According to Garthwaite and Lawson this should be L. gracile. Unlike L. latum it is smooth instead of tuberculate.
Pretty interesting that they were here. Habitat was a dry creek bed that still had moist soil but no standing water. Not sure if it's seasonal in a normal year but unless we get some freak rain storms it seems like it'll probably get pretty toasty in the coming months. How do these isopods handle it? Like other Ligidium I've seen these only seemed to be in the rocky areas. Vegetation was oak / bay woodland, plenty of poison oak too.
Despite Trent's expert tickling this was the best pic I got. Not sure if it's possible to tell if it's Promyrmekiaphila or Aptostichus.
Found several clustered under logs in the dry stream bed.
Satan's pancake flipper, AGAIN. I so love this harvestmen. When I found it the rest of the group were further down the stream bed. It was so cryptic that I knew I couldn't take my eyes off it or I might lose it, so I stared at it intently for a few minutes until the rest of the group arrived, at which point I exclaimed "Ortholasma! You must photograph this!" And then I realized I was getting super excited and pointing at a creature nigh indistinguishable from a tiny fleck of soil unless you have a hand lens or a macro setup.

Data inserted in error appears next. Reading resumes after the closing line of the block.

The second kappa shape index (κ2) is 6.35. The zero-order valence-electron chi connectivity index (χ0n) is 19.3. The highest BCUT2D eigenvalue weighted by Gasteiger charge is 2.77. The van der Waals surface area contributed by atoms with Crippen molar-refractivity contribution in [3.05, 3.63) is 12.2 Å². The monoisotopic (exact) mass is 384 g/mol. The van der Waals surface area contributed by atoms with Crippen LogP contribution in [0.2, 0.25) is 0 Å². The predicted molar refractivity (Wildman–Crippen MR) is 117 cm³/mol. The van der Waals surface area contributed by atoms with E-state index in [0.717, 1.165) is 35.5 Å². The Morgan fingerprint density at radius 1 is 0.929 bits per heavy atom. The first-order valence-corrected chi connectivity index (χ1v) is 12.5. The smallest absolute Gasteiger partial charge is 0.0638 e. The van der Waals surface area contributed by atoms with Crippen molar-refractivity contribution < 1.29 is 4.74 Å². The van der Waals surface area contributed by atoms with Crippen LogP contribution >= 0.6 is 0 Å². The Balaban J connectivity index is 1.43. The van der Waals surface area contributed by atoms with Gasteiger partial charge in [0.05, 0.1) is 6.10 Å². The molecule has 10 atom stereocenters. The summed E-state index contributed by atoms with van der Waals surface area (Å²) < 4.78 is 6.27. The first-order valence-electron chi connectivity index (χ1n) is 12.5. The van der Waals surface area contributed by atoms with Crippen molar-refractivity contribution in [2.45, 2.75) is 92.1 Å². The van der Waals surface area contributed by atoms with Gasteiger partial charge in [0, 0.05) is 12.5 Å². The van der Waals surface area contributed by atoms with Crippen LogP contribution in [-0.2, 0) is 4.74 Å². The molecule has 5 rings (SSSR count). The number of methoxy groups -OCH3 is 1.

This was the first of two I found. Habitat was quite a bit different than the moist, mixed tanoak / Doug fir / redwood mix at Gazos Creek, which was where I first encountered this beast. Instead they were crawling around a dry creek bed with moist soil, oak / bay canopy. I'm not sure how frequently this creek dries up in "normal" years (whatever that means these days), but the presence of snails (Trilobopsis and succinoids that may have been Catinella), burrowing mygalomorphs (Antrodiaetus riversi and and unidentified trapdoor spider), and riparian isopods (Ligidium gracile) suggest this area does retain moisture, if not surface water.
This one used lichen in its turret construction, a choice that we endorsed whole-heartedly. Also, Trent is the best turret tickler ever.
Calymmaria? I feel like that's what big brown bandy-legged unidentifiable spiders always ended up being in class.
Funny, "Devil's pancake flipper" doesn't show up as a recognized common name.
Resupinate pore fungus, no spore print obtained, on hardwood.
Good stand, may attract butterflies.